Press Release
Senator Gerry Cardinale Senator Gerry Cardinale (R-39)
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Contact: Brad Schnure / (609) 847-3600
November 16, 2018
Cardinale Legislation to Require Pediatric Cohorting Plans in Response to Wanaque Virus Deaths

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In response to a severe viral outbreak at the Wanaque Center for Nursing and Rehabilitation, Senator Gerry Cardinale (R-39) will introduce legislation requiring pediatric hospitals in New Jersey to develop plans to cohort patients who exhibit signs of potentially contagious infections.

Following the deaths of 11 children, legislation by Sen. Gerry Cardinale will require pediatric hospitals to develop plans to cohort patients who exhibit signs of potentially contagious infections. (©iStock)

“We were devastated to learn this morning that an 11th child has died from a contagious infection they received at the Wanaque Center,” said Cardinale. “This is an absolute tragedy for all of the families that are still struggling to understand what went wrong. We’re learning that part of the problem was an inability to separate those who were showing symptoms of infection from those who were not. We need to ensure that every pediatric facility has a plan and the ability to cohort patients to prevent dangerous viral outbreaks from spreading.”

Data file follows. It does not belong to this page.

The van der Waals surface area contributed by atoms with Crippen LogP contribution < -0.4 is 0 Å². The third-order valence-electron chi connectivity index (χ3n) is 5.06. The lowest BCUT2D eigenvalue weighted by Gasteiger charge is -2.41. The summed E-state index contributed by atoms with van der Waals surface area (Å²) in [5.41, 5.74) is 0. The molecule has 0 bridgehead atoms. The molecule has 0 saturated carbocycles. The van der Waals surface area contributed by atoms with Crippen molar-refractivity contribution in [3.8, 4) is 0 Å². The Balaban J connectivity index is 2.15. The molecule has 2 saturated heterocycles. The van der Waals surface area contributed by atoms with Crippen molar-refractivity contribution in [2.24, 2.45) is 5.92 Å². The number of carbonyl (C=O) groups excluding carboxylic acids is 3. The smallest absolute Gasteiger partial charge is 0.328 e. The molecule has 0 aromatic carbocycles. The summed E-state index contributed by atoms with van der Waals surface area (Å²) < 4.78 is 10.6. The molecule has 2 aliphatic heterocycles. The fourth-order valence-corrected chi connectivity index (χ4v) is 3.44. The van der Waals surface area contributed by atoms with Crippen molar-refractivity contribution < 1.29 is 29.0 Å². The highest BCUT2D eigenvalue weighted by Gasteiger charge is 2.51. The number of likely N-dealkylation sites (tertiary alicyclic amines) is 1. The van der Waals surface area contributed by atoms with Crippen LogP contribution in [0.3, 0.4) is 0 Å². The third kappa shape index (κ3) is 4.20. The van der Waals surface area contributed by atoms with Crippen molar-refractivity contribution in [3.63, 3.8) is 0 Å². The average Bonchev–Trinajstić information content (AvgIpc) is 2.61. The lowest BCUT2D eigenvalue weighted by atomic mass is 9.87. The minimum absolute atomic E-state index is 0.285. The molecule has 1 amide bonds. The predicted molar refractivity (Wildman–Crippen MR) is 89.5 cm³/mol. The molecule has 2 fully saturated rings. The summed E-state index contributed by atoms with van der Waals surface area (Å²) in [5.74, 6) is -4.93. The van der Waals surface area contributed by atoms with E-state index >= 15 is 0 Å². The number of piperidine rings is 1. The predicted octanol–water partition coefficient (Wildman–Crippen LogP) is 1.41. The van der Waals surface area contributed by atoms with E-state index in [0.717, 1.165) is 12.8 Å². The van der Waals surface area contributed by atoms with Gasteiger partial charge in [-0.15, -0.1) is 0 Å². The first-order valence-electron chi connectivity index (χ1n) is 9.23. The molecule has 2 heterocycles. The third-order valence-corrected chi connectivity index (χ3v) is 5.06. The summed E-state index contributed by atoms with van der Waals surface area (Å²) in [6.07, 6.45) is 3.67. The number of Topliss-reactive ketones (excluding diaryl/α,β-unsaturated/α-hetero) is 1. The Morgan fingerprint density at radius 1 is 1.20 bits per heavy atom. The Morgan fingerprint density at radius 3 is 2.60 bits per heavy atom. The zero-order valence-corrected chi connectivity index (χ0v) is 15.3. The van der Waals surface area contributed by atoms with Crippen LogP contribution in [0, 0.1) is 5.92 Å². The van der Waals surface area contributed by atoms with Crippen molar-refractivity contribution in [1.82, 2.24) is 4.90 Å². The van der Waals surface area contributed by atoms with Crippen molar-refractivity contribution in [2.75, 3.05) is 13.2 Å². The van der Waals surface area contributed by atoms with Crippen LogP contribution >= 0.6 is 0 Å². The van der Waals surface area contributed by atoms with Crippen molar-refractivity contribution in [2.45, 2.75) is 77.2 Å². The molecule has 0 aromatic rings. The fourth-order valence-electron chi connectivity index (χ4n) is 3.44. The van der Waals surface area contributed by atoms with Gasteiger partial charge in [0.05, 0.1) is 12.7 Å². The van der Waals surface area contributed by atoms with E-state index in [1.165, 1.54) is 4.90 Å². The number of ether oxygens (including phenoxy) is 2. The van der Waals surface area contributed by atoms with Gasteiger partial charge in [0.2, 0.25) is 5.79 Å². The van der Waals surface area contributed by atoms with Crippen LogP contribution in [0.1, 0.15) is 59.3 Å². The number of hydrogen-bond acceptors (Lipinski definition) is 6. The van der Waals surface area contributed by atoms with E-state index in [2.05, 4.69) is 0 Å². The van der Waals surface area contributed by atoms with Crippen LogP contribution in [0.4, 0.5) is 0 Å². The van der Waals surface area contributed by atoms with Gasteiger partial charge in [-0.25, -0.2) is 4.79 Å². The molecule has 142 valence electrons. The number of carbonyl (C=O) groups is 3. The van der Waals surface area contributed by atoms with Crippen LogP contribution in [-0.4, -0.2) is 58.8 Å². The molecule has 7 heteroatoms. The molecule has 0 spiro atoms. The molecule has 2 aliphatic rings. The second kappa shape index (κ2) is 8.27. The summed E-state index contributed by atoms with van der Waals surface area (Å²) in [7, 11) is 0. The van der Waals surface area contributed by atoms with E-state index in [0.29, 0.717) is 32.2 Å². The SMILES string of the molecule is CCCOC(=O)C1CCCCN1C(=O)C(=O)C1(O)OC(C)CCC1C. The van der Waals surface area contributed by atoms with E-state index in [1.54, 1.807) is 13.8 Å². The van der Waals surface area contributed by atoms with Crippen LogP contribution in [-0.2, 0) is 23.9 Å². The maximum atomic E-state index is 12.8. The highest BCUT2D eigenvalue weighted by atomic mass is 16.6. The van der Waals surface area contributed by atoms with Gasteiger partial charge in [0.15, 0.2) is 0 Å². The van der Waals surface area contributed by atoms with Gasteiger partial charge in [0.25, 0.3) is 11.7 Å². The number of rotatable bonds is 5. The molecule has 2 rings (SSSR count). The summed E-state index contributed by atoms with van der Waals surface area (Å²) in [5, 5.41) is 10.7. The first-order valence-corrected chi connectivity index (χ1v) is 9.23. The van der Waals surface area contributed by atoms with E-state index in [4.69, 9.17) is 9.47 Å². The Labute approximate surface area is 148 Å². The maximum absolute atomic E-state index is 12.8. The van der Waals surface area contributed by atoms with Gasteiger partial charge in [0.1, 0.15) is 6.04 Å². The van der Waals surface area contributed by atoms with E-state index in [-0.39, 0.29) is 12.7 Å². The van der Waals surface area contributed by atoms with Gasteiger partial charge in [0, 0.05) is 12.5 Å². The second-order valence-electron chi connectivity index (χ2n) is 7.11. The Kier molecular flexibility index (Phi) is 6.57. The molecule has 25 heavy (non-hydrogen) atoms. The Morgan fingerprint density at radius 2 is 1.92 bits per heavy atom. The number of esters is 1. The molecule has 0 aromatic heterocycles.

Cohorting is the practice of grouping patients with the same infection together in a segregated area. Cohorted patients are often treated by dedicated staff that does not treat other patients. This practice helps prevent those who are sick or their caregivers from transmitting infectious diseases to other patients who may be susceptible.

The outbreak of a dangerous strain of adenovirus at the Wanaque Center in Passaic County proved especially deadly given the medically fragile state of the children receiving treatment at the facility.

Cardinale’s legislation will require pediatric facilities like Wanaque to develop both plans and the capacity to cohort patients who exhibit signs of illness. New facilities will need a cohorting plan in place before they will be permitted to open, and existing facilities will have six months to comply.

“The simple fact is that the Wanaque Center does not appear to have any cohort capacity at this time,” added Cardinale. “It’s extremely concerning that they don’t have a plan to prevent a similar outbreak from causing such devastation in the future. Every parent of every patient deserves to know that their children will be safe when entrusted to a pediatric hospital for care, and we’re going to force those facilities to develop plans that provide that assurance.”

The Wanaque Center for Nursing and Rehabilitation is located in Haskell, within Cardinale’s legislative district.

He and his district mates, Assemblywoman Holly Schepisi and Assemblyman Bob Auth, have introduced S-3200/A-4729, which requires certain facilities to notify patients or legal guardians of an outbreak of a contagious disease within 24 hours of the onset of the outbreak.

Many parents have expressed concern that they did not learn of the danger at the Wanaque Center until weeks after the outbreak began, including one mother who was only notified the day before her daughter passed away.

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